White Midnight by Daniel Culver – Guest Post.

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Today it is my pleasure to welcome to my blog Daniel Culver to talk about his writing process. This is a book that I am really looking forward to reading.

About the Book

Elizabeth Nowicki, a British woman and self-confessed stoic, settles down in the seemingly idyllic American town of Midnight, with her new husband and his two children. Six months on, life as a step mom is harder than she thought, and the shine of the American Dream has already worn off.

Bored and lonely, Elizabeth is drawn into a nightmare when someone in a duck mask murders two local cops…and the investigation reaches her new neighbourhood. When this is followed by strange happenings across the street, leading to another death, Elizabeth starts to conduct her own investigation….but can she find the killer before the killer finds her?

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My Writing Process

I figure people like these origin stories, nosey nods to one’s writing practice, so this is mine. Here goes.
I used to be a ‘pantser’. Actually, I was full ‘commando’. I started with an abstract idea and just ran with it, a bit like making Lego with no instructions. Lego without instructions usually looks like something you left in your pantsters; at least mine did. Something with no firm structure usually falls apart very easily, too. Unless you’re a genius. I’m not a genius, so I need stabilisers.
Now, I am an ardent planner. A Micro Manager, as Zadie Smith suggests. This works for me because my ideas are both abstract and erratic. I don’t write in sequence, so I can slot whatever I make up into a timeline. Actually, I would say I am re-planner. I usually begin with an idea and I need to let it ferment in my head for a long time. I will probably begin with one or two scenes to properly set the tone, and while I’m writing those, I will use a Beat Sheet (see Saves The Cat Beat Sheets, they’re great) to construct the plot, which I will then break across three separate documents – my three act structure.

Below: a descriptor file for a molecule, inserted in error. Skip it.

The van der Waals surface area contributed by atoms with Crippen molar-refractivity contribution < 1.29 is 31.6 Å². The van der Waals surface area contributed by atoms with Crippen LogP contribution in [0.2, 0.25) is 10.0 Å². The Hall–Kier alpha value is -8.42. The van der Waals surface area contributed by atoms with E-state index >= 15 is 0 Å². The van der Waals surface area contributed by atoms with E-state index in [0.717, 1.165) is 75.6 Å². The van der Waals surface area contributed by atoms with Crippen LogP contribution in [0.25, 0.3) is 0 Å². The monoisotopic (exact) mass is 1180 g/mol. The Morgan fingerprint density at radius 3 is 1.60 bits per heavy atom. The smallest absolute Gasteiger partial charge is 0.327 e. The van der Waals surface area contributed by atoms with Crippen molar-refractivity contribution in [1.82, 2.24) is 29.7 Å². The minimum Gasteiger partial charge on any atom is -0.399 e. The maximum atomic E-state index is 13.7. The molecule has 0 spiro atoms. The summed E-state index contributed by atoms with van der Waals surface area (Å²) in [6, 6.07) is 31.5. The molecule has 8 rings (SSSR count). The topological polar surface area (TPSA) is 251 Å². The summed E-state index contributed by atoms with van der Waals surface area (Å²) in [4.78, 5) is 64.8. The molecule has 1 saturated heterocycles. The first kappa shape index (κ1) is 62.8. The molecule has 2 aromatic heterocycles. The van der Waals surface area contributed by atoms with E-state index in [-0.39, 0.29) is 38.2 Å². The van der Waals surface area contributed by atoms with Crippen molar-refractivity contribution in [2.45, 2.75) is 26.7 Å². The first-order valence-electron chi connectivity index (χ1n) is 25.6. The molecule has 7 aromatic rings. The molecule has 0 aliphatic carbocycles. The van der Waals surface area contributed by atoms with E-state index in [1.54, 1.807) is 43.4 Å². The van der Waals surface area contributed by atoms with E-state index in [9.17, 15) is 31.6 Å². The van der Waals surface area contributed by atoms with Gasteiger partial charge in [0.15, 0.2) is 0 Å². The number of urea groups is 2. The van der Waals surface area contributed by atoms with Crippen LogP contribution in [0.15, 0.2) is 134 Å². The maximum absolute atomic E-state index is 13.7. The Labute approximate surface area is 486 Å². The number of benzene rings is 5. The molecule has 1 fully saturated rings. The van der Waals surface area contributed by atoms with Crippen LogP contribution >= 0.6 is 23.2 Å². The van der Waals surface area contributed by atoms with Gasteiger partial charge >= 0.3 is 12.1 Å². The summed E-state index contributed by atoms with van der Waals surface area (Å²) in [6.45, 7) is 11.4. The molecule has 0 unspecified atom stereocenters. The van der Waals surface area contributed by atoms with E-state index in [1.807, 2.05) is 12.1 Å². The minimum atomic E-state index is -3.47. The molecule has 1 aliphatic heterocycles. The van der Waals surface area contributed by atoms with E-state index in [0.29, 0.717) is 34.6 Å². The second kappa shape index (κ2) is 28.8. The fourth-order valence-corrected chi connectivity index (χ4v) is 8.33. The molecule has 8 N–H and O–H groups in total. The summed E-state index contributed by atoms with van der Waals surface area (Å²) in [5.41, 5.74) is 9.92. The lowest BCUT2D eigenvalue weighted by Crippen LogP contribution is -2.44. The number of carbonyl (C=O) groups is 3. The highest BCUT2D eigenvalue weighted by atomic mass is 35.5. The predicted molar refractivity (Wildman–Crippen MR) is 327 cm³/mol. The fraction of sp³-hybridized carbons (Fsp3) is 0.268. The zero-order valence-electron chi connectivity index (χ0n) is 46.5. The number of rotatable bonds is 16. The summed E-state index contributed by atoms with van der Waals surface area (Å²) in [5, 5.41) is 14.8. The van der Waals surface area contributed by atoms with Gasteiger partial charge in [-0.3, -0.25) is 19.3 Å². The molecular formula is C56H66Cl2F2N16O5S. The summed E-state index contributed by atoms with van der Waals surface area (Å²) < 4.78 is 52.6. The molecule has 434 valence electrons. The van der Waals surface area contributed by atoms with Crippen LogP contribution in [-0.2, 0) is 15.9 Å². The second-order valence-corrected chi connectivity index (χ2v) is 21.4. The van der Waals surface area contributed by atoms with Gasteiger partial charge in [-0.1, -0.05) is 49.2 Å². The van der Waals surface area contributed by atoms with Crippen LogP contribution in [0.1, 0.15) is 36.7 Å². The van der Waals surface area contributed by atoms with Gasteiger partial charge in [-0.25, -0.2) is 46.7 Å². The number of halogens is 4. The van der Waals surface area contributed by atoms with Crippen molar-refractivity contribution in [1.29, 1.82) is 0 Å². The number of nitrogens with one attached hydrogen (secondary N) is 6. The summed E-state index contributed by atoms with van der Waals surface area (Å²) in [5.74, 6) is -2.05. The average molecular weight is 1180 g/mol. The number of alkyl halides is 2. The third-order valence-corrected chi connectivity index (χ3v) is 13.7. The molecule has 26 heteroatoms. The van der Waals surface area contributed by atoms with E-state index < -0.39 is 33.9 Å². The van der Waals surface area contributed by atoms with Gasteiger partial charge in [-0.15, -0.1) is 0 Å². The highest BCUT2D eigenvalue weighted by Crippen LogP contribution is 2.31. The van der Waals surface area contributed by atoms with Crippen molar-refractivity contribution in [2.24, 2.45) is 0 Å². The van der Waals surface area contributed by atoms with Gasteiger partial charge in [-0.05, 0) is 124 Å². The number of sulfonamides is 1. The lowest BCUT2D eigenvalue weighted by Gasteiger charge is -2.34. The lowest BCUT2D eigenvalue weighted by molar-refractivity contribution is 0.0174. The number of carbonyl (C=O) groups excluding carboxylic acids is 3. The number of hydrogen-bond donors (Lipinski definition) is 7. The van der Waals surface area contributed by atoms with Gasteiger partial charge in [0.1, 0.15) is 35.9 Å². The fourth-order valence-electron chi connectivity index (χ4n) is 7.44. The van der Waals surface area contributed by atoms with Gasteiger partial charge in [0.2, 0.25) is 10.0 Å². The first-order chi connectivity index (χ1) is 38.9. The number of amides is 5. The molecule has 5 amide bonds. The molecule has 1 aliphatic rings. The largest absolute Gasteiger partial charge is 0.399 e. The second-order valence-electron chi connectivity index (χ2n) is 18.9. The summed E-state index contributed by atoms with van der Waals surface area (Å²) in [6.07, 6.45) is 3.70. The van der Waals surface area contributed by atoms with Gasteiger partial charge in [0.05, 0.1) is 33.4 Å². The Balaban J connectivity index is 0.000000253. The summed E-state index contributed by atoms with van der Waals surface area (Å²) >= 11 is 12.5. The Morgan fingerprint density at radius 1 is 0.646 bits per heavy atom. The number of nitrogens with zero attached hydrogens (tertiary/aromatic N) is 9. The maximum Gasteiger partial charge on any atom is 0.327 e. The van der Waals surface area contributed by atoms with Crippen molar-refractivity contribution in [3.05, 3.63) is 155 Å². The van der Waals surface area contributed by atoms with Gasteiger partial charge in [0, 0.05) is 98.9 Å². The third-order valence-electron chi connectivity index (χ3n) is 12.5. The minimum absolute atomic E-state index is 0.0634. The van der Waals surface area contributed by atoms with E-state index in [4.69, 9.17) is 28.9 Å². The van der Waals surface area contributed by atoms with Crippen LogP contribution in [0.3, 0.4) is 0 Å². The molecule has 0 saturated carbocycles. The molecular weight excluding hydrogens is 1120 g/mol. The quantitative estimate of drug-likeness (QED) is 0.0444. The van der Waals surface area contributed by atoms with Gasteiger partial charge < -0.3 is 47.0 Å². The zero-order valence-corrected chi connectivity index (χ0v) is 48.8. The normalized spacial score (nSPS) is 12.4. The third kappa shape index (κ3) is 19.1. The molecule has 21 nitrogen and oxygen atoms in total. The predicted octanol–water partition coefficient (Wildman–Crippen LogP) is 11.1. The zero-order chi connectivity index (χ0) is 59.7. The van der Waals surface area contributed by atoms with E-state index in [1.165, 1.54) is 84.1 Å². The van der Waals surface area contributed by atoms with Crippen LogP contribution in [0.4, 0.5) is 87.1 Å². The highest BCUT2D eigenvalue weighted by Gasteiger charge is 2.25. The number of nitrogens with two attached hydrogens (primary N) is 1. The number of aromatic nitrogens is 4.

This allows two things: to easily navigate my manuscript(s); while also allowing me to easily re-structure things as I go, according to my Beat Sheet.
I usually end up shuffling things quite a bit and while I’m going that, I will then write each character’s story, depending on how many POVs there are in the plot. Once I have the plot structured across the three acts, I will then dissect and insert the individual story arcs. I’m sure there is software out there that does this type of thing for you, but my system doesn’t cost anything and I’m set in my ways. This is my own organised chaos.

So, in short, while in the early writing stages I usually have: A beat sheet, which contains the plot points. A work in progress file, for ideas and snippets that are not yet finished or fully realised. My actual manuscript at this point is dived into the three acts, which I will lay my beat sheet to. Finally, I have the separate story arcs for the main character(s), which will be inserted into my three acts once I am happy with the plot. So, no less than six separate documents in all.
Basically, I see it as a play. I construct the necessary beats across the three acts. I then set the scene or furnish the set. My WIP is like a rehearsal, riffing on ideas until they are ready to be added to the script. Finally, once the characters/actors are ready to go in, I slot them in to place.
I’m not fun at parties!

You can purchase the book here

Daniel and James

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